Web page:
William Donaldson's Week: I've fallen for Classy Cressida

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I LIKE to keep my place spick and span and, if possible, without its furniture strewn all over the floor in its various disassembled parts - particularly when old Lady Huggins of the Chelsea Rent Assessment Office is about to give us an inspection.

All the more surprising, then, that I'm head over heels in love with Classy Cressida, whom I met for the first time at 2am on Thursday morning and who at 8am sat on my coffee table and went clean through it.

Now she's asleep in a heap among the debris and I only hope I can wake her up and tip her into the street in time for her to attend Snowdon's boy's wedding tomorrow to the Stanhope girl (or yesterday, as it will be by the time you read this).

I blame Honest John, in fact. Last week, you may remember, he cut off my supply of Zantac and, judging that Penny, my beloved's, fat man's needs might be greater than mine, drove to Fowey on the Cornish coast with a lorry-load of the stuff.

'God, what a frightful couple,' he said on his return. 'I give it another month at the most' - which wasn't at all what I wanted to hear, of course.

'Tell me more,' I said.

'Conversationally,' he said, 'it's like wading through treacle in divers' boots. Assuming from their size that eating is their only interest, I said: 'Do you fancy Chinese?' 'Absolutely,' the fat man said. 'Good,' I said. 'I've invited the Wongs over for a pizza'.'

I choked with laughter for 20 minutes, then asked Honest John how the fat man had responded.

'He didn't get it,' said Honest John.

'He'll be used to that,' I said.

'Don't be too sure,' said Honest John. 'The fat man suddenly said, 'If we do it now, we won't have to do it after dinner,' whereupon he and Penny, your beloved, disappeared into the bedroom for exactly three and a half minutes.'

We choked with laughter for another 20 minutes and then Honest John said: 'Damn and blast, I've swallowed the rocks.'

That was bad news. Honest John, who likes, streetwise, to be au courant, had pitched up at my place with a mouthful of rocks - and not for me, I hasten to add, but for Abby From The Eighties, who, earlier that day, had told me she was in a mood to party.

And not before time, as it happens - neither for me, nor for Mr Caruana, of the Sicilian Mafia, who lives in Woking, and his man, Francesco Di Carlo, who is currently residing in the secure wing of Parkhurst Prison, and who together, and unbeknown to Scotland Yard (although I've told them often enough), are responsible for two-thirds of all the cocaine arriving in this country.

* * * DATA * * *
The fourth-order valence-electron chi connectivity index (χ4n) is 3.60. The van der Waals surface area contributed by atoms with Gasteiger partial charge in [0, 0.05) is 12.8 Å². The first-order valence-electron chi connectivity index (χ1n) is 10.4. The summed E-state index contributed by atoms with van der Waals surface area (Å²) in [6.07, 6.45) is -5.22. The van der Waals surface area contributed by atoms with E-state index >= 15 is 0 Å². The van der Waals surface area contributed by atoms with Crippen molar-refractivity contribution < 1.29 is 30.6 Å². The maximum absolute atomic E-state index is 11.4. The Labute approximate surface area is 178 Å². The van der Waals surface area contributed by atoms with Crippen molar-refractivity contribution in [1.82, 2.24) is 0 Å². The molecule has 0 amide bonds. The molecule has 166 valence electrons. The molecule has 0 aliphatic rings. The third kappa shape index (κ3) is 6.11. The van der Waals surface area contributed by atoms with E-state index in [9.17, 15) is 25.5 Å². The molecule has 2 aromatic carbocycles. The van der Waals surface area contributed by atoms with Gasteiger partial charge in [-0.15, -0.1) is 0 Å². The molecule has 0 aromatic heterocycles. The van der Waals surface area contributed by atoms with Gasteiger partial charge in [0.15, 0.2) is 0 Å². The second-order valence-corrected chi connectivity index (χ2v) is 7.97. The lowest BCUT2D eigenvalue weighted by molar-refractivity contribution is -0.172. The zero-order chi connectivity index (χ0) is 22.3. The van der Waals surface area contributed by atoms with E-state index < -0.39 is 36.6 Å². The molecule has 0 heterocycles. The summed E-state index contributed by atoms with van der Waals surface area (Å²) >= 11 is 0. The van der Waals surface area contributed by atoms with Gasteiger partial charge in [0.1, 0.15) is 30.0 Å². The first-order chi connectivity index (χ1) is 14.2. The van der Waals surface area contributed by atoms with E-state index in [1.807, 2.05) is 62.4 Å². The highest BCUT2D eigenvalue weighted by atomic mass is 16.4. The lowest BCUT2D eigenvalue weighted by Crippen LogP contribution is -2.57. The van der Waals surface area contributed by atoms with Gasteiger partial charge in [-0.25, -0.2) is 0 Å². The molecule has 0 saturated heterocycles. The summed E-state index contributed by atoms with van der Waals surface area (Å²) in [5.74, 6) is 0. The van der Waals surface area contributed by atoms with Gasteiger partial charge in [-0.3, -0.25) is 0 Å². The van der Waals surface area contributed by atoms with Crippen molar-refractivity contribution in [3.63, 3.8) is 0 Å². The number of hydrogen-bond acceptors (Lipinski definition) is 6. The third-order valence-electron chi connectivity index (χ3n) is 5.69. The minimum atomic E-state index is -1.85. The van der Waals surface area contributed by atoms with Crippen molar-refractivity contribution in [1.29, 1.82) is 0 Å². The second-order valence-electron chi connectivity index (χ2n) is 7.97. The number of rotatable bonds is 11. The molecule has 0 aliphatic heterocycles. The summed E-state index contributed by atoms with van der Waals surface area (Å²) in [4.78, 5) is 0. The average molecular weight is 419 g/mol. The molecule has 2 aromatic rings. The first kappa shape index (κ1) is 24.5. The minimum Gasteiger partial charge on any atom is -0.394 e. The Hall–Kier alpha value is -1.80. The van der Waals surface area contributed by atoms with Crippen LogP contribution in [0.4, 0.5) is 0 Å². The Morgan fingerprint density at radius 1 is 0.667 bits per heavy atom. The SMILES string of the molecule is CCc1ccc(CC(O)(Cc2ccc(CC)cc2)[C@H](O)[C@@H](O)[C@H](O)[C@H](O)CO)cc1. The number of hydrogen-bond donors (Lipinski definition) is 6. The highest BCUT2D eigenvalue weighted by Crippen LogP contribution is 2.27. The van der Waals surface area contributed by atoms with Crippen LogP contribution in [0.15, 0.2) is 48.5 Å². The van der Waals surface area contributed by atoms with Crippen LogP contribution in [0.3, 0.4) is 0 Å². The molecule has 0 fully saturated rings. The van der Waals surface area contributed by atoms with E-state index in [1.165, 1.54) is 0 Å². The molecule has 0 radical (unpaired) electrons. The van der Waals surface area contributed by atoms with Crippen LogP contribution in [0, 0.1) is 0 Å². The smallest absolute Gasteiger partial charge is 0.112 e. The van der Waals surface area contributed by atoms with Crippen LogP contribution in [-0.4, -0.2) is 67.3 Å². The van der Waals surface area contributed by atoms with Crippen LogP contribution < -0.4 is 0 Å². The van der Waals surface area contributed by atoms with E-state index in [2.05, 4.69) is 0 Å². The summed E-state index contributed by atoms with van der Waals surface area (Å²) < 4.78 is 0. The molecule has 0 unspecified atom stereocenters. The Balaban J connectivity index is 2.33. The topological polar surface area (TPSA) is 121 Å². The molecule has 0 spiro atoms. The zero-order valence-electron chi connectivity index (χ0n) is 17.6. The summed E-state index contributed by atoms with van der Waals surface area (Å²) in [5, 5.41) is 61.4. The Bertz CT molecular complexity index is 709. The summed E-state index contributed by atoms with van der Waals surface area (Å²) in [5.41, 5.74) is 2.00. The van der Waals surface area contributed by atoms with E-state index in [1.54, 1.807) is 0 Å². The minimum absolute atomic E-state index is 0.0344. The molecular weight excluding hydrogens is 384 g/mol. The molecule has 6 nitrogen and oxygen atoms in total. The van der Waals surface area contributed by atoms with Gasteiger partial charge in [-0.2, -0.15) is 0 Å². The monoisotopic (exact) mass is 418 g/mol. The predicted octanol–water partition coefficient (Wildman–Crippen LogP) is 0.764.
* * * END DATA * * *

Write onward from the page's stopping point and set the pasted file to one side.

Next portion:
Many's the time in the past three months that Mr Caruana has phoned me from Woking, or Mr Di Carlo from the Isle of Wight, begging to be told when Abby From The Eighties might be in the mood again to live it up a little.

'Since Abby From The Eighties has been grieving for Penny, your - and her - beloved,' says Mr Caruana, or Mr Di Carlo, 'the price of cocaine has dropped by 40 per cent. Currently, I have three shiploads of the stuff on their way from Bogota which I'll not able to move for love or money.'

'Don't blame me,' I say. 'Since Penny, our beloved, moved her business to the Cornish coast, Abby From the Eighties has been inconsolable.'

And that's the sober truth. Whereas I, for the most part, have maintained a dignified silence on the subject, squaring the shoulders and hiding my broken heart under a jocular exterior, Abby From The Eighties has been as much fun as a memorial service for a daft old mime.

'My God, I miss her so,' she'd say. 'Her bruising unconcern, her unconsoling eyes, her little hands, her spiteful little mouth, her twinkling toes, her satiny little . . .'

'Never mind that,' I'd say. 'Let's party, for goodness sake.'

'I'll never party again,' she'd say.

Imagine, then, my delight when she phoned on Thursday to say that she'd be coming over after work with Classy Cressida.

'I only like common girls,' I said.

'She's common underneath,' said Abby From The Eighties.

'As common as Penny, our beloved?' I said.

'Who's Penny?' said Abby From The Eighties.

That was more like it, then, except that Honest John had swallowed the rocks, obliging Abby From The Eighties and Classy Cressida - who, fortunately, had just dined out with a party of Japanese businessmen and whose handbags, therefore, were stuffed with pounds 50 notes, similar denominations in yen or something of the sort, travellers' cheques and shares in Mitsubishi - to spend the next two hours on their mobile phones ordering up so much stuff that Mr Caruana and Mr Di Carlo had to fax their people in Bogota for three more shiploads.

In the event, Classy Cressida was - is - so heartbreakingly beautiful that I was about to propose to her, I think, when she sat on the coffee table and went clean through it, forcing us to make another call to Mr Caruana.

At which point, old Lady Higgins arrived to carry out her inspection of our premises.

'Ah Cressida, there you are,' she said. 'What a relief to find you mixing at last with nice young people.'

'Hullo, Mummy,' said Classy Cressida - whereupon she passed clean out.

'Wake her up in time for the Linley wedding,' said Lady Huggins 'You'll be taking her, I hope?'

I doubted that, as it happened, but I'll be seeing Classy Cressida again - which means, of course, that I'll be extant in future only between midnight and 8am. That should fool the VAT man.

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